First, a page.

One woman who's committed to proving the fashion industry can (and should) do better when it comes to sustainability is Grace Beverley. A British fitness influencer turned business owner, Grace started her activewear company TALA in 2019 to show that sustainability is not only achievable but that if a startup is able create a sustainable clothing line — and carve out a strong foothold in the industry — then big businesses have no excuse.
"I don't believe there is any space for unsustainable brands anymore," Grace said when she sat down with POPSUGAR last month. For an influencer with a following of Grace's size (1.5 million and counting), it would have been easy for her to slap her name on a fast-fashion line and watch the money roll in. But that's just not how she does things. "Whether [unsustainable practices] are squeezed out now or later, there is absolutely no space for me to be starting — and I don't mean space in terms of competition, I mean space in terms of the legitimacy — an unsustainable company."
"I don't believe there is any space for unsustainable brands anymore."
TALA was born from Grace's difficulties in finding a brand that aligned with her own personal values. "I think the first thing I realised was that there weren't a lot of brands I could work with without getting criticised for [doing so]," she says.
"I realised that either things were too expensive or they were unsustainable. There are so many things I'd like to change about activewear and clothing: the way it's presented, the way it's marketed, and the way it's made. So, rather than working with a brand that reflected all of these — which was obviously my first thought — I asked myself, what about making one myself?"
Just nine months after launching, TALA is known for more than purely activewear. In the latter half of 2019, it launched lifestyle products, and one that Grace is particularly jazzed about is the fibre filter bags. Simply put, the filter bags (which are made from 100 percent recycled nylon) filter out microplastics released from fabrics during the washing process.
A single six-kilogram wash has the potential to release 700,000 microplastics into the waterways, which adds up to nine trillion fibres per week in the UK alone. "That's one of my favourite TALA products because sure, we can be cool, we can produce things that people love to wear, but actually, we also need to be thinking how we can be the most responsible company we can be."
Image Source: TALA
But Grace doesn't pretend to be perfect either (she admits she hadn't stopped buying fast fashion when she launched TALA), and that's probably what makes her relatable in the first place. Grace's first company, B_ND, sells workout equipment — resistance bands, dumbbells, and workout mats, for example — and is constantly striving to reduce the brand's environmental footprint while acknowledging it's an ongoing process.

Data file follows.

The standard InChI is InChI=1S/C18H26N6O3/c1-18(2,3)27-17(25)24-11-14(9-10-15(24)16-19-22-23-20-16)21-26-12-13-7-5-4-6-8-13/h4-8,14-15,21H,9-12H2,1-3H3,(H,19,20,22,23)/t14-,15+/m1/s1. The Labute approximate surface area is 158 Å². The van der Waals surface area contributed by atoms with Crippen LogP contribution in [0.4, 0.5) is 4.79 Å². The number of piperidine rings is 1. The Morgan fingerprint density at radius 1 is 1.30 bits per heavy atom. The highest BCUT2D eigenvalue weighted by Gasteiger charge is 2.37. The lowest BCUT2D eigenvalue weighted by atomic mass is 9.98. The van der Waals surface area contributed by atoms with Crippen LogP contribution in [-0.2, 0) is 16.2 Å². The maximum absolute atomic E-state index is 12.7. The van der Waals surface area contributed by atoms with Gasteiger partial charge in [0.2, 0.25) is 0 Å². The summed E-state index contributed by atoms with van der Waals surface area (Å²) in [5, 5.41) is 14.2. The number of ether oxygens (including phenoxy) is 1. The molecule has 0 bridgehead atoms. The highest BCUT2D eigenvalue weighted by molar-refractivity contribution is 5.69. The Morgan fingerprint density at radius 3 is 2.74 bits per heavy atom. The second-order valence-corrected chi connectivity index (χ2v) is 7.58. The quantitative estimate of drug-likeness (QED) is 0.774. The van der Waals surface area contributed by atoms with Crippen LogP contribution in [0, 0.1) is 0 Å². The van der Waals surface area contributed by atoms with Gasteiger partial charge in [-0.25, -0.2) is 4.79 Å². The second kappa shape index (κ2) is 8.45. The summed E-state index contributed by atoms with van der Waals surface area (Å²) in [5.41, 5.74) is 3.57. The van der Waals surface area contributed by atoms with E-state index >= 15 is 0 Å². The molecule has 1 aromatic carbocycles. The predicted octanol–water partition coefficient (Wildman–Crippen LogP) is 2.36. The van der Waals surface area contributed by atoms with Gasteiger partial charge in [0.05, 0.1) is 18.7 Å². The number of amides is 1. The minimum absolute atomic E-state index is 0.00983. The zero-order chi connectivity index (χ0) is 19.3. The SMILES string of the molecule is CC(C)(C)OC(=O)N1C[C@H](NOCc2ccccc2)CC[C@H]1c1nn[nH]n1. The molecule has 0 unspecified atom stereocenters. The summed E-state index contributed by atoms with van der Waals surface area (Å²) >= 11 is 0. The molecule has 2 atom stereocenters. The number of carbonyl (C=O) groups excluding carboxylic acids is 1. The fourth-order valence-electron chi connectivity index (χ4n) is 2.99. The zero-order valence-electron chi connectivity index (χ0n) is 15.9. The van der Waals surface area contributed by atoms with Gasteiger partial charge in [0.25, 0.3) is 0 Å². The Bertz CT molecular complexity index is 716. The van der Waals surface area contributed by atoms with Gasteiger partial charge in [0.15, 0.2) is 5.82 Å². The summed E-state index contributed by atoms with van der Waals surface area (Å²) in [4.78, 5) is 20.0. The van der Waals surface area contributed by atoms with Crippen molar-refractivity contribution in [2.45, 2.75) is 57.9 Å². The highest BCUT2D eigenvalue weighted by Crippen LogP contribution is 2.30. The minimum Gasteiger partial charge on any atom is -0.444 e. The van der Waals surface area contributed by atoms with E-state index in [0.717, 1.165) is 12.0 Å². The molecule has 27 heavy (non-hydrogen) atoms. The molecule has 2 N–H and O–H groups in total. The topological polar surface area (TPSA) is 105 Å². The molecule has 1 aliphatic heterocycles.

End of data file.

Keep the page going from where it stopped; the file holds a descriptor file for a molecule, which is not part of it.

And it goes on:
"We are utilising the latest technology and materials to reduce our impact, whilst still ensuring that our high-performance products are still of top quality . . . The latest home collection features biodegradable materials, widely recyclable plastic, and natural rubber."
During our half-hour conversation, I can already tell why Grace's companies, TALA and B_ND, are constantly releasing new products. It's clear that she is always thinking of diversifying and expanding her brands, whether that's with a fresh product, a new celebrity collaboration ("we have quite a few in the pipeline," she says), or expanding further into new markets.
"Sure, we can be cool, we can produce things that people love to wear, but actually, we also need to be thinking how we can be the most responsible company we can be."
From the outside, TALA may look like another influencer brand with near-constant new releases that sell out immediately. But that doesn't seem to be the case here. Instead, TALA aims to provide a genuine alternative to fast fashion with regular new launches — all made from upcycled fabrics and produced in a factory that is certified ethical and guarantees safe and fair conditions for all workers, and with stock amounts determined by demand. "TALA focuses on bringing as much stock as it can afford to each launch," Grace explains. "This way, we can provide a comprehensive and realistic solution to the [fast fashion] issue, rather than hiding behind slow fashion capabilities with limited releases. If we released small stock numbers . . . we wouldn't truly be providing an option to combat the problem."
Along with staunch sustainability messaging, Grace — and by extension TALA — also firmly believes in being both on-trend and inclusive for all bodies, which is obvious in all of the campaigns to date. Women of all shapes, sizes, and ethnicities are front and centre in every promotional photograph and, surprisingly, Grace hasn't felt pressure to put herself at the centre of the brand. In fact, the opposite is true.
The sizes for TALA's core collection ranges from a UK 4 to 20, and for Grace, this was never negotiable. "That was just one of the things that we knew that the [fashion] industry needed to fix," she says. "And the reaction we get from our campaigns in terms of diversity and everything, just reflects how unusual it is, and how bad it is that it's abnormal." She also admits that creating more sizes naturally creates more work for the factory, but that it wasn't as difficult as the fashion industry currently has us to believe. "With some pieces, it might be something where they literally just put the measurements in there and some, it might be that they need to use different machines for different sizes."
"We knew that if we were going to launch [TALA], we wanted to do it properly. We wanted to show that we're not just here to do a merch line and then come back next year [with another release]. We're a proper company, and we're coming to take up space in the industry."